Myrtle Beach 2008 Part II
The storm system that passed by offshore the first part of our stay took almost three days to move on. By the end of the third day, the clouds finally started to break up, and the following day dawned bright and clear. We sat on the beach a little while enjoying the warm sun and watching the waves...no two are alike and they're mesmerizing to watch.
A gull stopped by and checked us out. Since we didn't have anything to eat, it didn't hang around too long.
We also watched a couple of sandpipers flit up and down the beach. As a wave would flow out, they would run down to the edge of the water pecking at the sand as they went looking for whatever it is they eat. As the next wave would come in, they would run back up the beach as fast as their little legs could carry them staying just ahead of the advancing wave. Then they would repeat the process as that wave flowed back out. Occasionally they would stop beyond the reach of the waves and stand on one leg to rest.
Later in the day, while Margery was cooking dinner, she realized that Paul had "disappeared." Following her instincts, she walked down to the beach and found him.
He loves watching the sunset. Even though the beach faces east and the sunset is behind you as you look out into the ocean, the water and sky still take on an unusual, luminous quality just as the sun goes down below the horizon. The photo below is looking up the beach toward downtown Myrtle Beach. There is a plane in the pink glow just to the right of center coming in for a landing at Myrtle Beach International Airport.
With the return of sunny weather, we were also able to resume our bike riding. Ocean Lakes has several miles of internal roads running among the camping areas and winding among the beach houses. The photo below shows some of the beach houses lining one of the lakes at Ocean Lakes Resort.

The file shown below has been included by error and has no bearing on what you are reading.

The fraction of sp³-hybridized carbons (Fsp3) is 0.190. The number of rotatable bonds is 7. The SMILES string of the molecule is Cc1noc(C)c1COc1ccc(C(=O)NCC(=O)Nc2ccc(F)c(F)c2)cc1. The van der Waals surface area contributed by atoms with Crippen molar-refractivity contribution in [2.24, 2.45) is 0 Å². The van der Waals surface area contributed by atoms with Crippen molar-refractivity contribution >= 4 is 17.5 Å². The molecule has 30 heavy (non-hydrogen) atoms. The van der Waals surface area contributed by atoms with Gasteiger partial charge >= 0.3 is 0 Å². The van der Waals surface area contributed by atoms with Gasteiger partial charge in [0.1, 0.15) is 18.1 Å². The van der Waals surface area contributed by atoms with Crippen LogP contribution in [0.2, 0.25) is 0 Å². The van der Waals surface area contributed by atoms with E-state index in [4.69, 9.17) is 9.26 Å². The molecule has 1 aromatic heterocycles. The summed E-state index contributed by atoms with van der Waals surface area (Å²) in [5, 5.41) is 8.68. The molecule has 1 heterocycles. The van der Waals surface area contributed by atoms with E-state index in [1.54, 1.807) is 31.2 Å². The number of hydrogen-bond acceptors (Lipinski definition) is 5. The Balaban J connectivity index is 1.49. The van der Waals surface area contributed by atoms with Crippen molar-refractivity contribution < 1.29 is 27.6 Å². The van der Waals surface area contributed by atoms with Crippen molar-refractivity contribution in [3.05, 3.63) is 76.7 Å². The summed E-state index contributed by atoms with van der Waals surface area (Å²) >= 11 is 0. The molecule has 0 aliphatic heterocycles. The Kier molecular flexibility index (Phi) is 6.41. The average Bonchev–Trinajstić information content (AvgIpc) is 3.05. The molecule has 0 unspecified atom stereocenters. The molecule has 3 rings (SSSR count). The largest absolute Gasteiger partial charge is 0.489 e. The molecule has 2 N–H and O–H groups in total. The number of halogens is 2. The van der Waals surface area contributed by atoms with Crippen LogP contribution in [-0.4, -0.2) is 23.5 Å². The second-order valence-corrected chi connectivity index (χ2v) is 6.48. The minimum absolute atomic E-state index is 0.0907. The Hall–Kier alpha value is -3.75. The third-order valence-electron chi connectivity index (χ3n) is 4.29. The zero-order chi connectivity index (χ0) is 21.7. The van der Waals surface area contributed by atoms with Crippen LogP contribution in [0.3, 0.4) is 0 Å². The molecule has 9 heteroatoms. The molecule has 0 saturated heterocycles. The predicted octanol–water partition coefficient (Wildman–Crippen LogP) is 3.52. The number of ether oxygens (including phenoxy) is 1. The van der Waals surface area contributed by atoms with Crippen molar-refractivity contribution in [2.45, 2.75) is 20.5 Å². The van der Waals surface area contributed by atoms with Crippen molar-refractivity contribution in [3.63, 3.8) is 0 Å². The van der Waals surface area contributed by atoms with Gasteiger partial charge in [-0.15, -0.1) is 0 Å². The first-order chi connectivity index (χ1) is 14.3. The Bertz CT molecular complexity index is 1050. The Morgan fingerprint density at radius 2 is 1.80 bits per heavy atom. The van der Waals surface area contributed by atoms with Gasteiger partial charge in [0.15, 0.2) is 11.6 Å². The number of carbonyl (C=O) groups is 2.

Outside one of the beach houses there was a lantana still in full bloom that was covered with butterflies.
On Saturday, we went to the Golden Corral for the breakfast buffet. The price isn't cheap ($7.49 for adults, $6.99 for seniors over 60), but it is one of the most extensive breakfast buffets we have seen. In addition to a full array of the usual breakfast items (scrambled eggs, bacon, several types of sausage, bacon, ham, several types of potatoes, sausage gravy and biscuits, hot cakes, French toast, fruit, etc.), they also have made-to-order omelets, made-to order waffles, corned beef hash, creamed chipped beef on toast, two types of quiche, fried chicken, and so much more we can't even remember it all. They even have deserts (pie, cake, cookies, and soft-serve ice cream with sundae toppings) for breakfast! Golden Corral's dinner buffet is pretty good, but we like breakfast better. We usually go later in the morning for brunch.
After brunch, we stopped at the Myrtle Beach Flea Market. It's a nice, little, indoor flea market with 50 or 60 vendors...lots of t-shirts, beach blankets, and beaded jewelry.
Myrtle Beach is a big tourist town, so there are plenty of places to tempt us to eat out. After the Chinese/seafood buffet and the breakfast buffet within a few days of each other, we had to be careful with our budget and our waistlines. We did, however, eat out one more time.
We don't get steak often, but when we do, we like to go to Texas Roadhouse because we think their steaks are excellent. We also like Texas Roadhouse because most of their locations have a "two-fer" early bird special between 3:30 PM and 5:30 PM. The special includes a choice from 7 or 8 entrees, rolls and honey butter, two sides, and all the peanuts you can eat for two people for $15.99. We usually get the 6 ounce sirloin steaks, salads, and mashed or baked potatoes; and that turns out to be just about the right amount of food for us. If you're interested in trying the "two-fer", check to be sure the restaurant at your location has the special and what the hours are.